NEW BRUNSWICK, N.J. - A recent statewide Immigration and Customs Enforcement (ICE) sweep that resulted in one city man being detained has many in the community on edge, local immigration activists said.
According to an ICE statement issued last week, 123 foreign nationals were taken into custody during a month-long operation that "targeted at-large criminal aliens, illegal re-entrants and other immigration violators who had prior arrests or convictions for DUI."
According to the release, of those arrested during the operation, 90 percent had prior criminal convictions and/or pending criminal charges.
Emilio Dabul, Public Affairs Officer and Spokesperson for ICE in Newark, said that a New Brunswick man was arrested during the operation for a DUI charge.
The "sweep" also dredged up deep-rooted feelings in community leaders such as Seth Kaper-Dale, co-pastor at the Reformed Church of Highland Park and founder of Deportation and Immigration Response Equipo (DIRE).
"When you are carrying out racial and ethnic cleansing in the guise of immigration reform, everybody who's in that category knows that's what's happening," Kaper-Dale said. "This community can feel it. This is not about criminals or this or that. This is about a guy (President Trump) who, throughout his campaign (said) the most vile and disgustingly racist and xenophobic things and has now found different ways through executive orders to put things in place."
She described a legal system in which few get or can afford proper legal representation and where language barriers only hamper legal proceedings.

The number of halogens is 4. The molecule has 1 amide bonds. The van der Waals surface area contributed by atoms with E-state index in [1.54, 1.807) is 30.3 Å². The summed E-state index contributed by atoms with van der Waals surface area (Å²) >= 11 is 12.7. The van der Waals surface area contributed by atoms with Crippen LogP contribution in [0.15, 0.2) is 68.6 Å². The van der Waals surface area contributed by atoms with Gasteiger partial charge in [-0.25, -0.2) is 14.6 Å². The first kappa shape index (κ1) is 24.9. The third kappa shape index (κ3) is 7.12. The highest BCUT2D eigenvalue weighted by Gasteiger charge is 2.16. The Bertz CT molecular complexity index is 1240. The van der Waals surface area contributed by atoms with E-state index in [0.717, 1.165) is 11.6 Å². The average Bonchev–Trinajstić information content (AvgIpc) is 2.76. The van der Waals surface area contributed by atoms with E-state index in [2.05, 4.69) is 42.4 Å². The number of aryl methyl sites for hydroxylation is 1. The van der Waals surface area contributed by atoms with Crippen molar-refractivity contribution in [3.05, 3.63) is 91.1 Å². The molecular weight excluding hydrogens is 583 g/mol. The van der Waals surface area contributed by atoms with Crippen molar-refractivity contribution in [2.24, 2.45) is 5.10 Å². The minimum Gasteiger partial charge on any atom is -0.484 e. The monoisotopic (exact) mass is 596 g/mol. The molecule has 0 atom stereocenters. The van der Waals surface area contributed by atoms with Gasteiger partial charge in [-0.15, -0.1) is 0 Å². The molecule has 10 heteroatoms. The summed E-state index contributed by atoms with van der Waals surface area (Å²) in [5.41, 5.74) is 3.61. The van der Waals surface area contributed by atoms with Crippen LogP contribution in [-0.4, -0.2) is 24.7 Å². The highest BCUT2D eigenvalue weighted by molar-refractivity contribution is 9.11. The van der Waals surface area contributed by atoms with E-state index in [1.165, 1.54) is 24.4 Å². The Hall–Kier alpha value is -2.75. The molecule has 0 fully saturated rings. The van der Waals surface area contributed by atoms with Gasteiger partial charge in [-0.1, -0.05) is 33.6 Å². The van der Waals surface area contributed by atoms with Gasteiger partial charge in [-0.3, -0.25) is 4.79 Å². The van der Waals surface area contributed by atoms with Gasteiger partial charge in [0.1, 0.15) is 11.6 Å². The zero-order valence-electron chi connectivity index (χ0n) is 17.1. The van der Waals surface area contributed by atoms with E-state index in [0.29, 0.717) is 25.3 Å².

She said ICE agents who carry devices that can fingerprint people on the spot will sometimes go into, say, a restaurant and begin taking fingerprints of everyone present. Something as seemingly minor as a parking ticket could trigger deportation, she said.
And, as Kaper-Dale pointed out, many who are detained by ICE are the breadwinners for families with American-born children. He estimated that the 123 who were detained in the statewide sweep have 200 or so children who are citizens.
"That’s terrible because these people, they’re usually not criminals," Vivar said. "They didn’t do anything. They’ve been working. They have their areas. Other ones they don’t even have ticket or anything. They're just in the wrong moment where they are looking for someone else and they take them instead because maybe they have a quota to fill."
According to the ICE release, the operation across New Jersey was supported by ICE’s Homeland Security Investigations (HSI), under the direction of Special Agent in Charge Brian Michael and U.S. Customs and Border Protection (CBP), under the direction of Troy Miller, Director, New York Field Office.
These individuals will go through removal proceedings before an immigration judge or for those under a final order of removal, arrangements will be made to remove them from the U.S.
The individuals arrested throughout New Jersey were nationals of Brazil (3), Costa Rica (3), Dominican Republic (1), Ecuador (16), El Salvador (8), Guatemala (24), Honduras (14), Jamaica (1), Mexico (41), Nicaragua (1), Peru (6), Poland (2), Spain (2), and Trinidad (1).
“The remarkable results of our officers and law enforcement partners highlight ICE’s ongoing commitment to public safety,” said John Tsoukaris, Field Office Director of ICE Enforcement and Removal Operations in Newark. “This operation focuses on the arrest of individuals convicted of serious crimes and are a threat to public safety. Because of the targeted efforts of these professional and dedicated officers, there are 123 fewer criminals in our communities.”
The United Way of Central Jersey will present “Immigration: Separating Fact from Fiction” from 8:30 a.m. to 1 p.m. on April 30 at Middlesex County College, West Hall, Parkview Room, 2600 Woodbridge Ave., Edison.
Keynote presenters include John Thompson, Newark district director of U.S. Citizenship and Immigration Services; and Mark Vogler and Federico Madera, assistant field office directors of Enforcement and Removal Operations.
To register, visit https://www.uwcj.org/.